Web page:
Scholars have traditionally assumed that the Writings were a fluid collection prior to a.d. 70, that the Alexandrian Jewish community had an expanded version of this collection that included the books of the Apocrypha, and that this expanded collection of the Writings is the reason for the greater extent of the Christian LXX as compared to the Jewish Palestinian canon. The Alexandrian Jewish community, however, appears to have accepted only the Torah (in Christian terms, the Pentateuch—Genesis through Deuteronomy) as Scripture. Philo of Alexandria, a Jewish commentator (late first century b.c. to early first century a.d.) quotes almost exclusively from the Torah when citing Scripture, while the translation of that section in the LXX is done with far greater care and attention to the literal text. There is thus little evidence for the existence of an expanded Alexandrian canon that would explain the extent of the LXX in Christian circles. (The Additions to Daniel and The Rest of Esther require separate treatment. Instead of the problem of the editing of collections of books into canonical Scripture, we encounter here the internal expansion of a book through the accretion of stories, legends, and appropriate prayers and letters—a process that must have taken place within Judaism.)

The Apocrypha in Early Christianity: It would appear more likely that the extent of the Christian LXX was determined by Christians themselves. This determination could have been haphazard, as the result of the combination of a larger selection of Jewish literature in Greek, which presumably would have been preserved as individual books in scroll form, into the codex, or ‘book’ form. The latter was pioneered by Christians because it permitted the inclusion of a number of books in one more easily managed volume. This process of editing could have taken place with minimal regard to what was considered canonical within the library of the Hellenistic synagogue. The extent of the LXX could also be the result of the conscious selection by the early church in the late first and early second centuries of a distinctively Christian canon of Scripture. In either case, Christians came to include in their OT a wider selection of books than was considered authoritative in Judaism and to arrange them more along the lines of chronology and genre than according to the tripartite division into Law, Prophets, and Writings.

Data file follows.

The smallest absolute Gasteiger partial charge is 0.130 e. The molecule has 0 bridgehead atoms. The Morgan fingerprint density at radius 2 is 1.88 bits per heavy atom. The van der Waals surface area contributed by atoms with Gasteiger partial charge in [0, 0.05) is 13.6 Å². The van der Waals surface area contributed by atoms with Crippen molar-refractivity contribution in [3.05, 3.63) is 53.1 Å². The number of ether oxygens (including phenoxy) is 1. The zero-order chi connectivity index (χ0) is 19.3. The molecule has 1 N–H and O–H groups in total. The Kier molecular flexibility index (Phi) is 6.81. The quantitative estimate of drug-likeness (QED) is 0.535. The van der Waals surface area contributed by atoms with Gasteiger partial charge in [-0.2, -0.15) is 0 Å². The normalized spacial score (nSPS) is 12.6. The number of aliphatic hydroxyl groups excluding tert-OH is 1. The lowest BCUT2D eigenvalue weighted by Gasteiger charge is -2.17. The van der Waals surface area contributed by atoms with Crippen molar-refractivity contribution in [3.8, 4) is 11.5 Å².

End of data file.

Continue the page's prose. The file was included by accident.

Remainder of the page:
Even so, copies of the LXX do not suggest a rigidly fixed Christian canon, since some manuscripts omit the Prayer of Manasseh and others include Psalm 141 and 3 and 4 Maccabees. 2 Esdras, a Jewish apocalyptic writing stemming from the end of the first century a.d. and no longer extant in Greek, appears in some manuscripts of the Old Latin (ol) version, the initial Bible of Western Christianity translated from the LXX, and thus has also come to be included among the Apocrypha.

Jerome and the Vulgate: Early Christians tended to cite from the whole of the LXX, although, as time passed, scholars and theologians in the East became aware of the extent of the Jewish canon, and some began to limit their use of the OT to the books preserved by the Jews. In Western Christianity, the books of the Apocrypha retained their status. As the result of dissatisfaction with the ol version of the Bible, however, Jerome began a new translation (fourth century a.d.). His initial intention was to translate the LXX anew, but studies of the text of that version convinced him that, in order to establish a secure text, he would need to return to the Hebrew original. Journeying to Bethlehem, he studied Hebrew with a Jewish teacher and produced a new Latin version of the OT, the Vg, based on the Hebrew text and essentially limited to the extent of the Jewish canon. He treated the apocryphal works as edifying but not to be used for the purpose of establishing doctrine. His Vg does include the additions to Esther and Daniel, clearly marked to indicate their absence from the Hebrew text, and, as the result of a request from two friends among the Western bishops, he hastily produced versions of Judith and Tobit.

The Vg became the standard Bible of the Western church, and the writings that Jerome set aside as apocryphal were added to its text from the ol version. Right up to the Reformation, however, an awareness of Jerome’s position persisted in the West.